A tribute to the bow tie

Liam Neeson (as Kinsey) and his colleagues in the 2004 movie Kinsey

The fall of 2007; I move to San Francisco and a relationship that immediately crumbles to pieces. My ex-girlfriend takes me around town to look at apartments while watching my pale face with a worried expression. We see underground flats with barking dogs as neighbors and something that was more a corner than a real room at a stoned chef’s place. Things were not good. Suddenly I receive an answer on the presentation of myself that I had posted on Craigslist. A man writes that he has a room to rent. I go and meet him and find a luxury apartment in a giant red art deco house down town. He is well dressed when I meet him and it is only later that I find out that the bow tie he is wearing is a tribute to one of the most influential sex researchers ever; Alfred Kinsey.

This past week I staged a one person strike against my current employer. When I was not on the barricade (my office chair) crafting political slogans (emailing my supervisors) I got the time to see the 2004 movie Kinsey which is based on this sex researchers’ career.

The movie, where Liam Neeson plays Kinsey (brilliantly I might add), portrays a man with a deep faith in science and the research process and an equally deep mistrust for the conservative society of 1950s United States. Kinsey began his academic career as a lauded researcher of wasps although he became disgruntled by the small impact this research had. He eventually began studying human sexuality, kicking off a media frenzy with his sexual orientation measure in his book ‘Sexual Behavior In the Human Male’ (published in 1948). The book illustrated the sexual habits of Americans that deeply contrasted the conservative ideals at the time; especially showcasing that homosexuality was far more prevalent than what had previously been known.

Kinsey the movie is a traditional exposé of a very nontraditional man, the story is linear and his research is effectively set against a society which at the time struggled with accepting the secular and purely physical nature of sexuality that Kinsey laid out. His study revoked many misconceptions that today seem shocking; in one example a young couple tells Kinsey that they have learned that oral sex can lead to pregnancy.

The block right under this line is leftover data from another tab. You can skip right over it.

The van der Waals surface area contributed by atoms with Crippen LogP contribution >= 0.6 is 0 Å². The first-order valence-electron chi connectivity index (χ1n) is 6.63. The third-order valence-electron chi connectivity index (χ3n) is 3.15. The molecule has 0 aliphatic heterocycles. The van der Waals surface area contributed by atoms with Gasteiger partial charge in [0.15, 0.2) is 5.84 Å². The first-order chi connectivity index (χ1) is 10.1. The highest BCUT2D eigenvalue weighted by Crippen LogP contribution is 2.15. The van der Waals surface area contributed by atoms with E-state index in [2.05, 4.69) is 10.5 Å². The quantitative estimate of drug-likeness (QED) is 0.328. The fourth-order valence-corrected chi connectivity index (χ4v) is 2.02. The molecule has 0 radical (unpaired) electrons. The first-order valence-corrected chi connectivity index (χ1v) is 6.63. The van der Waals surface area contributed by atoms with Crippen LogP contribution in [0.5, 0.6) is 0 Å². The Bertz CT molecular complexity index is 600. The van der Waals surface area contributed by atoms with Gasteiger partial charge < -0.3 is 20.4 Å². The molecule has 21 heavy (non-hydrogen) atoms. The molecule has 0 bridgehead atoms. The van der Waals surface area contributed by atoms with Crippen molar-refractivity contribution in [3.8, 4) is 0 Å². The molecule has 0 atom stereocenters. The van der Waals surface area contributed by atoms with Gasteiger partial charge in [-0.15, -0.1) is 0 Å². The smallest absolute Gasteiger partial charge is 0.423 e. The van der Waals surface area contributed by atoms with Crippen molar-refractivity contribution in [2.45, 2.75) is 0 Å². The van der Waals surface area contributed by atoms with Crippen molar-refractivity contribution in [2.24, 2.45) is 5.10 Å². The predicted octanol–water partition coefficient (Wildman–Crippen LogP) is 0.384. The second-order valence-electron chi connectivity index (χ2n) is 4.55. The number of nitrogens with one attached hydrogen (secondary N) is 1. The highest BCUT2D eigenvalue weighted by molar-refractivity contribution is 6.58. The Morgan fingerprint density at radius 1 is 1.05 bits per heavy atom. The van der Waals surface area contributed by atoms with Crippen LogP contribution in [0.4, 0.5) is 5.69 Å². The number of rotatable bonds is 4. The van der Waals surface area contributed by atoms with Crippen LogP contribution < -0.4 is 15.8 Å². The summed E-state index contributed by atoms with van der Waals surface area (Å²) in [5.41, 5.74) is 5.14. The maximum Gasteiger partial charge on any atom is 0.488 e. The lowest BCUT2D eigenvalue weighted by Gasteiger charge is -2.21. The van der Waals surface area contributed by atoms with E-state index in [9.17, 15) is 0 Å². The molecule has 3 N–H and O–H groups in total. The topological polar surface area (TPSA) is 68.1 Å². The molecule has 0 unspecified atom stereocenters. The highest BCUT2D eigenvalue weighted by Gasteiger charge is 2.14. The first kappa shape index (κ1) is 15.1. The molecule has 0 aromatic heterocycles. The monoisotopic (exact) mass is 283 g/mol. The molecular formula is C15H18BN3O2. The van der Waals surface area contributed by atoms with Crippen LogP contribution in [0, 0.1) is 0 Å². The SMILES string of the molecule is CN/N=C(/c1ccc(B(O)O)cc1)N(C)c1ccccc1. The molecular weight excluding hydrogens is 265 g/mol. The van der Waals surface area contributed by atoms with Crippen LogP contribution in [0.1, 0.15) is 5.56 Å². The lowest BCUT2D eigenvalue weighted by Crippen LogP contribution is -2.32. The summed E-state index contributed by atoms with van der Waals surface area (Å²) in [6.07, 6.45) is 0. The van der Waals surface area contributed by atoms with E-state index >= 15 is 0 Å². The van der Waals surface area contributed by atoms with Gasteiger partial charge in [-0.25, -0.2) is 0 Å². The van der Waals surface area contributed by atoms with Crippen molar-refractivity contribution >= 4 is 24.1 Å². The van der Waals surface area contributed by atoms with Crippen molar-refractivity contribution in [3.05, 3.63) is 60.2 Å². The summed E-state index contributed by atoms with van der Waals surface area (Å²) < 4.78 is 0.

I ended up spending over four months with the man dressed in a bow tie in San Francisco before I decided to cut my losses and return to Europe. He turned out to be a man very interested in sexuality and took pride in talking about his gay lifestyle in a way that at first made me blush but eventually lead to some of the most meaningful conversations of my adult life. He shared many traits with Kinsey, such as the contempt for the ultra-conservative streams in contemporary American society and the repressive consequences it has on individuals who in some way feel different from the norm. Fortunately he also had a deep sympathy for other peoples well-being, something that Kinsey in his quest to decouple sex from all else (love is a black hole that we know nothing about, he explains in the movie when someone challenges the idea of separating sex and love) often compromised.

No matter one’s own stand point in these issues Kinsey is a movie well worth watching as it exposes the battles and his unwavering belief in the scientific process that pushed him on despite his critiques: it is refreshing to see in an age of unsubstantiated opinions and simplified headlines. It also reignited my interest for the topic, perhaps a call to my former landlord is in order.


2 thoughts on “A tribute to the bow tie

  1. As hypotetisk’s San Francisco man-in-bow-tie landlord, I can attest to this story, his learning and my own, and to a wonderful cross cultural exchange between us that bolstered my faith in authenticity and humanity.

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